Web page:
The F4 Word; the Actress Bette Davis Once Said That When a Man Gives His Opinion, He's a Man - but When a Woman Gives Her Opinion, She's a Bitch. So Have Things Changed? with Dinefwr Literature Festival Adding Feminism to Its List of Topics, Kirstie McCrum Speaks to the Women Redefining the 'F' Word
icturE this: A uK cabinet where just four out of 22 members are men.
PBoys as young as five are worrying about their weight.
Most significantly of all, more than two men per week on average are killed by a current or former partner.
it's a shocking picture and one that looks like the marginalisation of a gender on a massive scale.
But don't worry, it's not real. Who would stand for it? Although these uK statistics, courtesy of the book Everyday Sexism, are all true if you reverse the genders.
More than two women a week are being killed by current or former partners and girls as young as five are worrying about their weight.
The state of equality isn't looking too good at the moment in the uK or across the world - if incidents like the 2012 Delhi gang rape and the Nigerian girls abducted by Boko Haram are any indicator.
At next weekend's Dinefwr Literature Festival, feminism and powerful women join a list of subjects which includes history, music, ancient literary tradition and Dylan Thomas.
The three-day bilingual festival at Dinefwr Park and castle in Llandeilo is a not-to-be missed whirlwind of literature, music, comedy, walks and talks.
it's easy to see why a forward-thinking festival would make the effort to include feminism as a topic.
After all, at the current rate, it will be more than 150 years before an equal number of men and women are elected to English local councils.
in our own Welsh Government, 24 AMs out of a possible 60 are female - a figure which at least shows we're managing much better than Westminster, where women make up just over a fifth of MPs. That's 147 out of 650.
The figures from the Office for National Statistics last year suggest that, at the current rate of change, women's full-time pay will not equal men's until 2040.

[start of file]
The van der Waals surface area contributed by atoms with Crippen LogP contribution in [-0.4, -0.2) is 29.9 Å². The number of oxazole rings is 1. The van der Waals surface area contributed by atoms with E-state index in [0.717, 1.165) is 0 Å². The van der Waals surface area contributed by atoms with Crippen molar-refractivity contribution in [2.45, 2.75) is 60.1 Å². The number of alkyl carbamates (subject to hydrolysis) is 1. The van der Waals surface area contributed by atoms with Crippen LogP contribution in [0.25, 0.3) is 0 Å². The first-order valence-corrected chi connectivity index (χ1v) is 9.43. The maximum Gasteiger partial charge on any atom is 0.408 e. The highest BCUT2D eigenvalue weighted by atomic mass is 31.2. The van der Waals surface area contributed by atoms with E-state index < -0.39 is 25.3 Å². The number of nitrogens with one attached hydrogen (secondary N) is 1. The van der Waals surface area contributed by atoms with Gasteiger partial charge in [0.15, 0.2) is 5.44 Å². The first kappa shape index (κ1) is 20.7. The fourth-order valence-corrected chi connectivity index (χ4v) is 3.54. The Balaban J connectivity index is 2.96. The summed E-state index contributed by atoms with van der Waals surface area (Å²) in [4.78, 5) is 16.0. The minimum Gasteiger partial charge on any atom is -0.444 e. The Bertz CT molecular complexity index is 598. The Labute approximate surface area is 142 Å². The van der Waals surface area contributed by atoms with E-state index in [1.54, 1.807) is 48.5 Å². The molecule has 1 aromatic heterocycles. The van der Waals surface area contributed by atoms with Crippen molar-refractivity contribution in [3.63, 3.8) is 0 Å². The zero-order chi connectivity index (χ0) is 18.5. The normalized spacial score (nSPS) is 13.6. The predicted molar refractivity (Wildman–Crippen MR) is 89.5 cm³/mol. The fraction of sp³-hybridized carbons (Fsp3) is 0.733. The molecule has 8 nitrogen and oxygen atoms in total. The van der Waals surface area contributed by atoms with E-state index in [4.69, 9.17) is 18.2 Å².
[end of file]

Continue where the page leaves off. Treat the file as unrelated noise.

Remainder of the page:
And Ministry of Justice figures show that 85,000 women are raped in the uK every year.
But the 'f' word is still one that carries a weight of extreme thought that some feel unable to embrace for whatever reason.
Pop star Katy Perry famously pronounced: "i'm not a feminist, but i do believe in the power of women", while Lady Gaga, a role model to millions of young people, made this point: "i'm not a feminist - i hail men, i love men. i celebrate American male culture and beer, and bars and muscle cars..."
The question of what constitutes a feminist garners responses ranging from "Germaine Greer" to "bra-burners", but above all there is a prevalent notion that a feminist is a man-hater, someone filled with bitterness and bile, and definitely not a label any gregarious woman would put on herself.
There are those who aren't afraid of those connotations.
Beyonce, one of the world's biggest-selling recording artists, said: "i guess i am a modern-day feminist. i do believe in equality."
Some of the women lined up to speak at Dinefwr are what could be considered cultural heavyweights when it comes to feminism.
The list of those bringing their own experiences of inequality to the fore will include charlotte church, who delivered the 2013 John Peel Lecture on women and their representation in the music industry.
The Llandaff-born singer will be in conversation with Kat Banyard, founder of uK Feminista, an organisation which supports feminist activism, and there will also be a talk by Laura Bates, founder of Everyday Sexism.
An online project cataloguing instances of sexism experienced by women on a day-to-day basis, it's now been set up in 20 countries and with a book published this year by Simon & Schuster.
The appearance of these names at Dinefwr indicates there is now an appetite for a discussion of feminism.
in a world where toy brand Lego has announced to great fanfare that they will produce a range of figures depicting female scientists - including an astronomer with a telescope and a chemist in a lab - it's clear that something is happening to redress the gender imbalance, but is it enough to push all the way for equality? …